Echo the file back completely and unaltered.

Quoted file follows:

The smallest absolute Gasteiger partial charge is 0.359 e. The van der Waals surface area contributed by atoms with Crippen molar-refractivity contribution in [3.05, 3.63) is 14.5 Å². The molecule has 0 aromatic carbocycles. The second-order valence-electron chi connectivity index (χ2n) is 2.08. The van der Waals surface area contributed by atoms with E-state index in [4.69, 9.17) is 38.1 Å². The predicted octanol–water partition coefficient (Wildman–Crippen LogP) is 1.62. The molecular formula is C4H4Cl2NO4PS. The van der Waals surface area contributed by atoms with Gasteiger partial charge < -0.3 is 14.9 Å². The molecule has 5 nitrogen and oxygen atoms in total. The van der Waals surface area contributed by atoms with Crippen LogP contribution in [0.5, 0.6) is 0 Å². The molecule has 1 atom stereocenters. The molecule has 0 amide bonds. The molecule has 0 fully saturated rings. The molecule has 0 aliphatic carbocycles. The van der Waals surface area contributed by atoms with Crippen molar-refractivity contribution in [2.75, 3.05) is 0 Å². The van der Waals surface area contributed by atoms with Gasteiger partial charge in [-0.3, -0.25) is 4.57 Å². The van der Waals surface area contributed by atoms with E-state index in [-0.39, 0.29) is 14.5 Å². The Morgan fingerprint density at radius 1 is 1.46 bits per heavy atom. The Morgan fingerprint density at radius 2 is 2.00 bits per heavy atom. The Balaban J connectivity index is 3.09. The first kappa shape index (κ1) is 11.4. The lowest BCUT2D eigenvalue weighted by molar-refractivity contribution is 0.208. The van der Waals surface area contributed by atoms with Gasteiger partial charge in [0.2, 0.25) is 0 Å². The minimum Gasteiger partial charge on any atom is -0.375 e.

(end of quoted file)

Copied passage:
The smallest absolute Gasteiger partial charge is 0.359 e. The van der Waals surface area contributed by atoms with Crippen molar-refractivity contribution in [3.05, 3.63) is 14.5 Å². The molecule has 0 aromatic carbocycles. The second-order valence-electron chi connectivity index (χ2n) is 2.08. The van der Waals surface area contributed by atoms with E-state index in [4.69, 9.17) is 38.1 Å². The predicted octanol–water partition coefficient (Wildman–Crippen LogP) is 1.62. The molecular formula is C4H4Cl2NO4PS. The van der Waals surface area contributed by atoms with Gasteiger partial charge < -0.3 is 14.9 Å². The molecule has 5 nitrogen and oxygen atoms in total. The van der Waals surface area contributed by atoms with Crippen LogP contribution in [0.5, 0.6) is 0 Å². The molecule has 1 atom stereocenters. The molecule has 0 amide bonds. The molecule has 0 fully saturated rings. The molecule has 0 aliphatic carbocycles. The van der Waals surface area contributed by atoms with Crippen molar-refractivity contribution in [2.75, 3.05) is 0 Å². The van der Waals surface area contributed by atoms with Gasteiger partial charge in [-0.3, -0.25) is 4.57 Å². The van der Waals surface area contributed by atoms with E-state index in [-0.39, 0.29) is 14.5 Å². The Morgan fingerprint density at radius 1 is 1.46 bits per heavy atom. The Morgan fingerprint density at radius 2 is 2.00 bits per heavy atom. The Balaban J connectivity index is 3.09. The first kappa shape index (κ1) is 11.4. The lowest BCUT2D eigenvalue weighted by molar-refractivity contribution is 0.208. The van der Waals surface area contributed by atoms with Gasteiger partial charge in [0.2, 0.25) is 0 Å². The minimum Gasteiger partial charge on any atom is -0.375 e.